Recently my 10-year-old asked me what I am afraid of. Because I wanted him to know that everybody is afraid, and that it's okay to feel that way, I gave him a few examples of my own fears. "Tsunamis," I told him (a subject of my nightmares since childhood), "and my children getting lost."
What I didn't tell him is my biggest fear: the future and everything in it.
As the luminous Anne Carson wrote in The Anthrolopogy of Water, "I wanted to find one law to cover all of living. I found fear."
Maybe there are some people out there who genuinely feel no fear, even on the deepest most secret, almost unreachable, level, but so far I haven't met any.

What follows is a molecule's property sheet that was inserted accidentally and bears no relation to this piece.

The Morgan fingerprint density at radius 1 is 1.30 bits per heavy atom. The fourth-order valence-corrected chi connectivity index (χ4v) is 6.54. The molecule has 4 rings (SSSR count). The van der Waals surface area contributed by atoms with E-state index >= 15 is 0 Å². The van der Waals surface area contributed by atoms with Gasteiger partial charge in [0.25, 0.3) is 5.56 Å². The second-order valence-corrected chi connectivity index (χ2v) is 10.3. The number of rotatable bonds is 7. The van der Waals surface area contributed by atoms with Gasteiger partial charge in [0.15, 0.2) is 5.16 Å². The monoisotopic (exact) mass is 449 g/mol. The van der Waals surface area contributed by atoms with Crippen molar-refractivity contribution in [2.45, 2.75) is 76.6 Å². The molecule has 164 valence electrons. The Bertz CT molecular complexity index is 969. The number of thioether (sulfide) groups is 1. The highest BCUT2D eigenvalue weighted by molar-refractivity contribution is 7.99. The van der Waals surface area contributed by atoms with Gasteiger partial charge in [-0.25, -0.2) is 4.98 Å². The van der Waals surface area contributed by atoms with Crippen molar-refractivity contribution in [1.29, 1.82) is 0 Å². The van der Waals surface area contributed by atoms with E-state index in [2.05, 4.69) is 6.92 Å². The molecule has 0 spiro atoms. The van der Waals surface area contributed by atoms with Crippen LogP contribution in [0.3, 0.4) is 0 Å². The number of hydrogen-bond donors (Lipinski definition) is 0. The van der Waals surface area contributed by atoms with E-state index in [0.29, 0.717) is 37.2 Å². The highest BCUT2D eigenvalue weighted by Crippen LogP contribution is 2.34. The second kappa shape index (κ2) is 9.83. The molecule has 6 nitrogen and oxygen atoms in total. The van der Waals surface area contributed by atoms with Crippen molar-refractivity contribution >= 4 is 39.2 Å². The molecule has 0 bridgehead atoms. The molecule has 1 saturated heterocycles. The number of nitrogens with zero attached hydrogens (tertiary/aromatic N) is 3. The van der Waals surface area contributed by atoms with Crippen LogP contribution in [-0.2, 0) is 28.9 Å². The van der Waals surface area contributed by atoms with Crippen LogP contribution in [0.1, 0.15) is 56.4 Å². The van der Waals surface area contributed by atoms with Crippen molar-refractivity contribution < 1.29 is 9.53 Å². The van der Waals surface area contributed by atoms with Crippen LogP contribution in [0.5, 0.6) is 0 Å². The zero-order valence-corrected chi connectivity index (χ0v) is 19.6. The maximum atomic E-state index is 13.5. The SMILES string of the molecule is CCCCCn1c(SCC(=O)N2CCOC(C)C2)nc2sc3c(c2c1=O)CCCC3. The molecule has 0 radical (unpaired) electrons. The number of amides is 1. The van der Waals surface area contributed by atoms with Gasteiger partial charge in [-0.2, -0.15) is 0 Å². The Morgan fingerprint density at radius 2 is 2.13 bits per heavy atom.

This week I was listening to an radio interview with the nature writer Terry Tempest Williams (whose 1991 memoir Refuge: An Unnatural History of Family and Place is astonishing), in which the writer's own words were quoted back to her: "...remember fear for what it is: a resistance to the unknown."
While the sentiment is not new, the wording struck me deeply. This is a quote with the potential to change my life, if I let it.